We had dinner at Four Sisters restaurant, which is actually three sisters and one daughter. The place is rather obscure as we drove through what a appeared to be a desolate field and absolutely empty gravel parking lot. We were greeted by a bugle blast from the parking attendant who directed us to the lit entrance where a couple was performing a musical welcome. We chose to dine outside and because it was windy, each diner could choose to don a poncho-like garment for warmth. The restaurant was beautifully decorated with paintings by a local artists and we were serenaded by the same man who greeted us at the door. We feasted on traditional Ethiopian injera, wot, and tej. We were well fed and ready for the next morning’s early start to visit water projects.
After a couple of days of visiting cultural and historic sites, our small group was ready to get down to business. Water to Thrive has a new partner in Ethiopia, the Ethiopian Orthodox Church Development Inter Church Aid Commission (EOC-DICAC). The EOC has over 40 million followers. You can find a church in every district including remote and inaccessible locations throughout Ethiopia. The development arm of the Church was established in 1972. The DICAC supports rural water supply, road construction, education, irrigation, food security, aids prevention, care of refugees, and emergency food assistance.
Our projects with EOC DICAC are located around Gondar or Gonder – as we learned, spelling is arbitrary. We have five projects including 3 hand dug wells, one shallow borehole and one spring development.
The five water points serve almost 3,000 individuals. The photos show the new wells along with the water sources that served the communities before the wells were constructed. The people we meet share similar words of thanks to the donors and as expressed by one woman at the well, “Thank you and may God bless. You have saved us and we are overwhelmed with joy.”
After a very long day, walking several miles to the wells, we were exhausted but also realizing the hardships of the people we serve. They walk the same distances hauling heavy jugs of water, firewood and small children with seeming ease. We are all full of love and understanding of the importance of our work.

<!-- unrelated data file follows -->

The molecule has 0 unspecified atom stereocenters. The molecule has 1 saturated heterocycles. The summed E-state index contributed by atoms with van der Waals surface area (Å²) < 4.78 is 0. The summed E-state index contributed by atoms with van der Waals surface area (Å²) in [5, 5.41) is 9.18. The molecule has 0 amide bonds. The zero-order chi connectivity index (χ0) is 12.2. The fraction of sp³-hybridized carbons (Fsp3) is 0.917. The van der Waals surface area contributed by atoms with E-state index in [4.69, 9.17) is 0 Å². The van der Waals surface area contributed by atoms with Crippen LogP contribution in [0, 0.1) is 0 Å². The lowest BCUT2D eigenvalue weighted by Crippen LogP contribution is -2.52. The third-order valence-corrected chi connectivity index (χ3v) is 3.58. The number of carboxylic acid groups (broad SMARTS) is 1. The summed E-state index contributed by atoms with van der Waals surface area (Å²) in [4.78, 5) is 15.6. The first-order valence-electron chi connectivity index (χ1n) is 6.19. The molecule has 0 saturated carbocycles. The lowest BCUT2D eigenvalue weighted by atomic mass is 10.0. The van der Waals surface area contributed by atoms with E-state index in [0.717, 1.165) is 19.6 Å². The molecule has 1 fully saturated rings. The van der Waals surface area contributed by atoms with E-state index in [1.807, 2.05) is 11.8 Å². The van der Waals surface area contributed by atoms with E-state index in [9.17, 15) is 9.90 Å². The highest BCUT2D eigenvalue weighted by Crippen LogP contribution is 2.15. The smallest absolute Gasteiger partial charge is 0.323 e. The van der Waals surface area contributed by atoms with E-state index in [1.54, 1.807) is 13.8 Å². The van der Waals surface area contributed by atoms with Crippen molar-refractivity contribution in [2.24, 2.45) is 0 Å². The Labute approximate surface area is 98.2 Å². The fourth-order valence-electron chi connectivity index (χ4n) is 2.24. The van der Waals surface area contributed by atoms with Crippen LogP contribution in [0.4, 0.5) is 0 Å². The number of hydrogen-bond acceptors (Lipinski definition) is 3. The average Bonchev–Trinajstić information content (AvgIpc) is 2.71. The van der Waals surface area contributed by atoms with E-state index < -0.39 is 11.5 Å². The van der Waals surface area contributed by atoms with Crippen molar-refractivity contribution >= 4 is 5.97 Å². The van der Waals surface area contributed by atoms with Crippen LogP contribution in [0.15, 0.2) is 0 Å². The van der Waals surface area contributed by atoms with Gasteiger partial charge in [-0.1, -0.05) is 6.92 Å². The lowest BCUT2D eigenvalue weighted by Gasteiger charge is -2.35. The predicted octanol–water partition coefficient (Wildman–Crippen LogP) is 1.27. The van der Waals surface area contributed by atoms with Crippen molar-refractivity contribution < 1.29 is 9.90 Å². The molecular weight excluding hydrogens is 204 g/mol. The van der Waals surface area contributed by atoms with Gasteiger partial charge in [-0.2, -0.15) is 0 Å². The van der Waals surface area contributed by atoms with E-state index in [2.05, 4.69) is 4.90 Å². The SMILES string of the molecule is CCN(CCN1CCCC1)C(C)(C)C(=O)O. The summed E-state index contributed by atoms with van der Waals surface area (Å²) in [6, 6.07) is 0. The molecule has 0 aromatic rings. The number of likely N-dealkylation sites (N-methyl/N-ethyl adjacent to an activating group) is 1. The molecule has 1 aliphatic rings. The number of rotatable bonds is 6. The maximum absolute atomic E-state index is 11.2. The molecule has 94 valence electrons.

We are experiencing very cool mornings and evenings, and we are thankful for the relief from the daytime heat. Our attention today turned to the community of Robit, which has a deep borehole project we completed in 2012. The project consists of a reservoir tank holding 35,000 litres of water serving more than 3,000 people who live along the Megech River.
The project was not working due to downed power lines which occurred two weeks before our arrival. We learned the true meaning of our saying, this is Africa (TIA). The problem has been reported but nothing has been done. Another separate issue facing the community is the bridge that crosses the river and separates the town into two halves. Every July and August, the river floods and washes the bridge out, and then the community spends a month rebuilding the bridge. Brizi Medina, one of our travelers, is an engineer and works on water projects in the US. She recommends converting to solar and plans on working up a solution after returning to the US.
We reflect this evening on the importance of providing water to all in need and that it is part of our humanity to help our brothers and sisters in Africa. We are reminded that it is God’s work, our hands.
We traveled to the Simien Mountains, which are over 10,000 feet altitude. In fact, we stayed in the Simien Lodge which is the highest lodge in Africa.
The mountains are home to the Walia ibex, the Simien Wolf, leopards, and the Gelado monkeys.
We hiked on a trail that revealed some of the most spectacular scenery we’d ever seen. The bird watching presented us with species of birds unknown. The flora and fauna of the mountains are amazing and extremely fragrant. Thyme grows wild as does a type of tomato.